PZ Myers recently linked to a postmortem of New Atheism written by a Jacob Hamburger, and offered his own postmortem. I looked around and it seems this is a bit of a genre, with articles appearing in The Stream, Slate Star Codex, and The New Republic.
I also wrote my own postmortem, when I finally quit atheist student groups in 2017. I would identify the problem as a lack of organization, and lack of ambition to do better. But perhaps that’s symptomatic of a movement that was simply failing to engage people, which could itself be symptomatic of even deeper problems.
I don’t think anyone really knows what caused the death of New Atheism, but it gives everybody an opportunity to raise their favorite grievances about the atheist movement, and pretend that’s why it really died. It’s fuuuuuun. Let’s look at what people are saying.
I think Jacob Hamburger gives a journalist’s perspective of New Atheism. In mainstream media, New Atheism was all about the celebrities. That mostly means the four horsemen. I’m so sick of talking about the horsemen! On the one hand, the atheist movement had quite a tendency towards celebrity culture, and towards denying that it had a celebrity culture. On the other hand, journalists tend to overestimate just how important the celebrities really are. Seriously, Dennett is irrelevant. And while Hitchens had detestable political views, I have never heard any atheists actually express support for them, and he died in 2011 before the atheist movement was in decline.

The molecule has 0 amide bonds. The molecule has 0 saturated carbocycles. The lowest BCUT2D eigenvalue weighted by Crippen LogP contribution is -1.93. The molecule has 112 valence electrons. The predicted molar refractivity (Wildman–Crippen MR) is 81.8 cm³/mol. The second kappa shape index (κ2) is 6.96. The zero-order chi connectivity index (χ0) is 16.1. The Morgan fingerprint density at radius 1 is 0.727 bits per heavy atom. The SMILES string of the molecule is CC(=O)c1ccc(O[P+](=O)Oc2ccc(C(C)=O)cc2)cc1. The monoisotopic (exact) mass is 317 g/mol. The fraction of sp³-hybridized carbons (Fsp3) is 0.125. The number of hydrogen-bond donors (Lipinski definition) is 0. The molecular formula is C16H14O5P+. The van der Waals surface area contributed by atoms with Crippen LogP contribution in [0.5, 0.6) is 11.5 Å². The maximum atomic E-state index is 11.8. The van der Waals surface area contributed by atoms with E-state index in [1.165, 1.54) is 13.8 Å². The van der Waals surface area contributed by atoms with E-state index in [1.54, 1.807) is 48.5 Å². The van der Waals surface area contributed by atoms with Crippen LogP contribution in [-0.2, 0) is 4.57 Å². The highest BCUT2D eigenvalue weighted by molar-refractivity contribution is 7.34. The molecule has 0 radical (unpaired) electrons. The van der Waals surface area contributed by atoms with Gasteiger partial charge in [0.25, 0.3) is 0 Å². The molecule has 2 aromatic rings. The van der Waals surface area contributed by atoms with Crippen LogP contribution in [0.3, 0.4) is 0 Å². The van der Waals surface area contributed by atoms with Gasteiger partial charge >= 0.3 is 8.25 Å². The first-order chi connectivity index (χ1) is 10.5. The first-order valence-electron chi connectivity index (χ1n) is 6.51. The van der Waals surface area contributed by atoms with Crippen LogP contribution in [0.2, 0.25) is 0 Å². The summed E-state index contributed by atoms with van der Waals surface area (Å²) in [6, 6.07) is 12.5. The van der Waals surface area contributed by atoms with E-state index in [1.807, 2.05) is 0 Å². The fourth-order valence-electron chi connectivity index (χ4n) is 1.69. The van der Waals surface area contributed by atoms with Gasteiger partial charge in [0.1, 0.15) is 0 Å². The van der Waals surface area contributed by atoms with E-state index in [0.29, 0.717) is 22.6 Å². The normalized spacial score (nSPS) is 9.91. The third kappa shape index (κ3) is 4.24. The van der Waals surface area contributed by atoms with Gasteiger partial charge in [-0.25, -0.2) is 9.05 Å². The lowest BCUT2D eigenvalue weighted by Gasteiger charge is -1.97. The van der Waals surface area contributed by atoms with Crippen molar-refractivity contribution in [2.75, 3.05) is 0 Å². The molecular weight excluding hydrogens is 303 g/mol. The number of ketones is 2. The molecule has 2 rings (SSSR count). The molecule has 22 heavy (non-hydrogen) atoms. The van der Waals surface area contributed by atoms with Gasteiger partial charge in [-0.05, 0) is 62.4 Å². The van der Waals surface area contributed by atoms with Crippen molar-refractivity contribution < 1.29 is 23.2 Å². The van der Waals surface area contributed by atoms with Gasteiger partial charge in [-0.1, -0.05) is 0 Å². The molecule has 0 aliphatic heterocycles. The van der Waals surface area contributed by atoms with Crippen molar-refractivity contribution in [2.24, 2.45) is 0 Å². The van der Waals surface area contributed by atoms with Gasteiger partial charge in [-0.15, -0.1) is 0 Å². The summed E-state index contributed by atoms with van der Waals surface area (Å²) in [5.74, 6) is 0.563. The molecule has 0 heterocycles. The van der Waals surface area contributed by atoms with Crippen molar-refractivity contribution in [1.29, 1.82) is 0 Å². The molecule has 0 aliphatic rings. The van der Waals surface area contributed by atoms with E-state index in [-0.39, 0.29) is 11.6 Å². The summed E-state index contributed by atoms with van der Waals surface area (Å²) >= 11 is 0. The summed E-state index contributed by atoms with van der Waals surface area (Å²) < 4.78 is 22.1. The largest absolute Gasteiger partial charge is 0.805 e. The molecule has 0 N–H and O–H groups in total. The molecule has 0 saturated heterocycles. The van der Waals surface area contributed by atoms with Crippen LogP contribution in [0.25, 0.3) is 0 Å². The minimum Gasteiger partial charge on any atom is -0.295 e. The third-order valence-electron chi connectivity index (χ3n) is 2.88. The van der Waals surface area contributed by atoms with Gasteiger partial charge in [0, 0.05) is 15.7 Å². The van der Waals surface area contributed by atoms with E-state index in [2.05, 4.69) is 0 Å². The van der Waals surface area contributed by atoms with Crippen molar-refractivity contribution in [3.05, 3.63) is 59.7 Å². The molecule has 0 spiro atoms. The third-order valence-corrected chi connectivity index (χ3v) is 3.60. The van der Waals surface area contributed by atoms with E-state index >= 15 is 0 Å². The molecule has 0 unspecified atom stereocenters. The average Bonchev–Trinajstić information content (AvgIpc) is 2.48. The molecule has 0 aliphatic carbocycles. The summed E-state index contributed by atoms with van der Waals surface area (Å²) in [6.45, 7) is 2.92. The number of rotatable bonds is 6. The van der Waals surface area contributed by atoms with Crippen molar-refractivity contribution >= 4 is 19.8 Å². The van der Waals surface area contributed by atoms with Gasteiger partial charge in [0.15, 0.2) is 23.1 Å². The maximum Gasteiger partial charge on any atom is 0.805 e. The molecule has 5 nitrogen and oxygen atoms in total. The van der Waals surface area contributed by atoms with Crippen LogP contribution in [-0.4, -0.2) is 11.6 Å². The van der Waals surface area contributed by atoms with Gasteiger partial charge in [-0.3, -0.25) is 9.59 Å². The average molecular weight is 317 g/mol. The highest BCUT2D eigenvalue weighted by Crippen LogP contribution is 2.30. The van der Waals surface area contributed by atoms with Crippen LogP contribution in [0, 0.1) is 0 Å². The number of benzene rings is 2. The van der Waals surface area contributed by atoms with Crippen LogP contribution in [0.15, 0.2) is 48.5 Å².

However, I like how Hamburger highlights the political trajectory of the atheist movement, starting as a reaction to 9/11, and moving towards a sort of anti-PC group. The connection between the two is Islam. And personally, I was never in the atheist movement to talk about Islam. I grew up with Catholicism, lived in a context dominated by liberal Christians, and I wanted to talk about that. Especially when I started out, I was 18 and not very politically conscious. While there is something to be said for caring about things that don’t directly impact you, there is also something to be said about caring about things whose impact you can understand through direct experience. So it was kind of a shock to see the anti-Islam part of the atheist movement go bad.